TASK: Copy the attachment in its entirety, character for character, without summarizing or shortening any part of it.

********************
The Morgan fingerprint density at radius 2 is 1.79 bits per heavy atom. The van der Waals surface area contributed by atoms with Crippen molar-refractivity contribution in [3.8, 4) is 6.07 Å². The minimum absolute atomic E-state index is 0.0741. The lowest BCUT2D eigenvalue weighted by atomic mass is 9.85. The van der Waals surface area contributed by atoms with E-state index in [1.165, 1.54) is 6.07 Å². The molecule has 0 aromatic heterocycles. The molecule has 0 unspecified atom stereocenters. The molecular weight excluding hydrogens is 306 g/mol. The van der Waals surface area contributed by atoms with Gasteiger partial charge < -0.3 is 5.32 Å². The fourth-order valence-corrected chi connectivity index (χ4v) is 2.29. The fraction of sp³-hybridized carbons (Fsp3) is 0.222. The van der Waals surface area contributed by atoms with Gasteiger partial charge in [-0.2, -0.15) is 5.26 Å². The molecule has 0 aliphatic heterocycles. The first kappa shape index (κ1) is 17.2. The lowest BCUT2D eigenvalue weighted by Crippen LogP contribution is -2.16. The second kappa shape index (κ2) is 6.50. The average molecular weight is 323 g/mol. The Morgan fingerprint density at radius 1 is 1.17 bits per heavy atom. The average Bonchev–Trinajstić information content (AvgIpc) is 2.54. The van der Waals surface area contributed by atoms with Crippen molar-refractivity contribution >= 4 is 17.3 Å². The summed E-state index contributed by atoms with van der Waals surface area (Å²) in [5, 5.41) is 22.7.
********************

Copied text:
The Morgan fingerprint density at radius 2 is 1.79 bits per heavy atom. The van der Waals surface area contributed by atoms with Crippen molar-refractivity contribution in [3.8, 4) is 6.07 Å². The minimum absolute atomic E-state index is 0.0741. The lowest BCUT2D eigenvalue weighted by atomic mass is 9.85. The van der Waals surface area contributed by atoms with E-state index in [1.165, 1.54) is 6.07 Å². The molecule has 0 aromatic heterocycles. The molecule has 0 unspecified atom stereocenters. The molecular weight excluding hydrogens is 306 g/mol. The van der Waals surface area contributed by atoms with Gasteiger partial charge < -0.3 is 5.32 Å². The fourth-order valence-corrected chi connectivity index (χ4v) is 2.29. The fraction of sp³-hybridized carbons (Fsp3) is 0.222. The van der Waals surface area contributed by atoms with Gasteiger partial charge in [-0.2, -0.15) is 5.26 Å². The molecule has 0 aliphatic heterocycles. The first kappa shape index (κ1) is 17.2. The lowest BCUT2D eigenvalue weighted by Crippen LogP contribution is -2.16. The second kappa shape index (κ2) is 6.50. The average molecular weight is 323 g/mol. The Morgan fingerprint density at radius 1 is 1.17 bits per heavy atom. The average Bonchev–Trinajstić information content (AvgIpc) is 2.54. The van der Waals surface area contributed by atoms with Crippen molar-refractivity contribution >= 4 is 17.3 Å². The summed E-state index contributed by atoms with van der Waals surface area (Å²) in [5, 5.41) is 22.7.